As the story unfolds, I encounter delay after delay and the tension builds. I take my audience with me on the journey to my connecting flight in O’Hare Airport, to the last seat in the last row of the plane as time is running out to get to the speech on time. They race through the Kansas City airport with me as I try to find my baggage and get out to the curb in time for the last shuttle bus. And they are right there with me as the shuttle bus passes me. They’re at the curb with me as I frantically search for a taxi. There are none. The frustration and panic builds to a crescendo, as it is apparent that my travel plan has spun out of control.

Everything that takes place up to this point is visual, emotional and visceral. I’ve created a dramatic diversion for my audience and, for a few moments, their fears about losing control are folded into my story about losing control. My frustration and desperation at the curb is theirs as well. I’m not the only one at the curb; they are with me. They’re in the story.

Now what? That’s the question the audience is asking. Okay, you’ve screwed up and your life was spiraling out of control. What did you do? At the same time, they are asking that question for their current situation: What am I supposed to do?

In the story, while I’m standing at the curb, I make the shift from being a victim of circumstances to taking control of the situation. After taking a few deep breaths and getting centered, I calmly consider my options. Parked right in front of me is a long, white, stretch limousine. Since I have nothing to lose and everything to gain, I ask the driver if he can give me a ride. It turns out that he can.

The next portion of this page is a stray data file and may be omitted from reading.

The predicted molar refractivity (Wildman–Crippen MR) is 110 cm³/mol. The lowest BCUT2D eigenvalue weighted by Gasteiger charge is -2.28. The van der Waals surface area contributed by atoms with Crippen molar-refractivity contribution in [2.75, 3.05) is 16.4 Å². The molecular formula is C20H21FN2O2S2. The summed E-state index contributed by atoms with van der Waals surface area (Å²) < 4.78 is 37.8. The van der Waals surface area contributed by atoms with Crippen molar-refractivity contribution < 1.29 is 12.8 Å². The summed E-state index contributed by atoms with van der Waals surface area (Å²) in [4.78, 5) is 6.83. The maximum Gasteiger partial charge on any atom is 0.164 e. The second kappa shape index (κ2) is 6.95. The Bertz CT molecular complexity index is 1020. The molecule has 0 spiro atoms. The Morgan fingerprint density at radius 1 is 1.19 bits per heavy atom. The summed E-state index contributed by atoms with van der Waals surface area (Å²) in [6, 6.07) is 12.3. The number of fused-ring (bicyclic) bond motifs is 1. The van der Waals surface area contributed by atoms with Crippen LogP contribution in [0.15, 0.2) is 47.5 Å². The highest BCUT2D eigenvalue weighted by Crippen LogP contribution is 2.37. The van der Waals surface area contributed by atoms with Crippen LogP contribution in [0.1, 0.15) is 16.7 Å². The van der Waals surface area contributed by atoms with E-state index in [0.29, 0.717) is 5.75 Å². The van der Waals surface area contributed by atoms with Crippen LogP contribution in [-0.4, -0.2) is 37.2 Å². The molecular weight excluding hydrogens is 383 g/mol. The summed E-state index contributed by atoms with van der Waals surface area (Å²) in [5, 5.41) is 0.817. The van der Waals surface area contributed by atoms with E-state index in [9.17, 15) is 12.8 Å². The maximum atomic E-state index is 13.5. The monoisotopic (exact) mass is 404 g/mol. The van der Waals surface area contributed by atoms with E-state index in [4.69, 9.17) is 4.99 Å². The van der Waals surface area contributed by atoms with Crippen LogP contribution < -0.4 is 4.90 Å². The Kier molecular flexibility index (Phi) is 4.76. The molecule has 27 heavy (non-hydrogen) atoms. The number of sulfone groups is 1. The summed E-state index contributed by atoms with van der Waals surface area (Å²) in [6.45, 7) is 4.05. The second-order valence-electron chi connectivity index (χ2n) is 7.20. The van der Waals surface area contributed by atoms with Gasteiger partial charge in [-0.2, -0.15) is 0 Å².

The problem got solved. I made it to my keynote speech on time, and all was well with the world. The crisis was solved, the disaster averted. But what’s the point? There has to be a lesson from this story that helps my audience in the midst of their lousy news?

The lesson is: Look for the limo. When change happens, focus on solutions instead of problems. Look for the limo. The limo is the metaphorical “better solution”. The story proves that sometimes things work out for the best.

Storytelling drives change and the way people handle change by taking them on a visceral experience that engages their full attention. Then the strategically crafted point of the story provides a solution and literally points people in a new direction.

For the people in my audience that day in Lincoln, my story gave them hope. It helped them realize that they had an alternative to becoming a victim of their circumstances. They, too, could Look for the Limo.

When you have the right story, and it’s crafted in a conscious manner to engage people and make the point you want to make, it works like magic. Story is the language of influence and gives you the power to persuade. Learn to master the art of storytelling and you will harness the power to drive change in a positive way.


It’s not what Doug has done that’s important, it’s what he can do for you. That said…

Doug Stevenson, president of Story Theater International, is a corporate storytelling in business expert. He is a professional speaker, trainer and coach and the author of the book, Doug Stevenson’s Story Theater Method.

Follow Doug on Twitter @DougStoryCoach

His keynote, training and executive coaching clients include Microsoft, Hewlett Packard, Lockheed Martin, Oracle, Bristol Myers Squibb, Wells Fargo, Amgen, Volkswagen, Century 21, The Department of Defense, The National Education Association and many more.

His 10 CD – How to Write and Deliver a Dynamite Speech audio learning system is a workshop in a box. It contains an 80-page follow along workbook. Learn more at: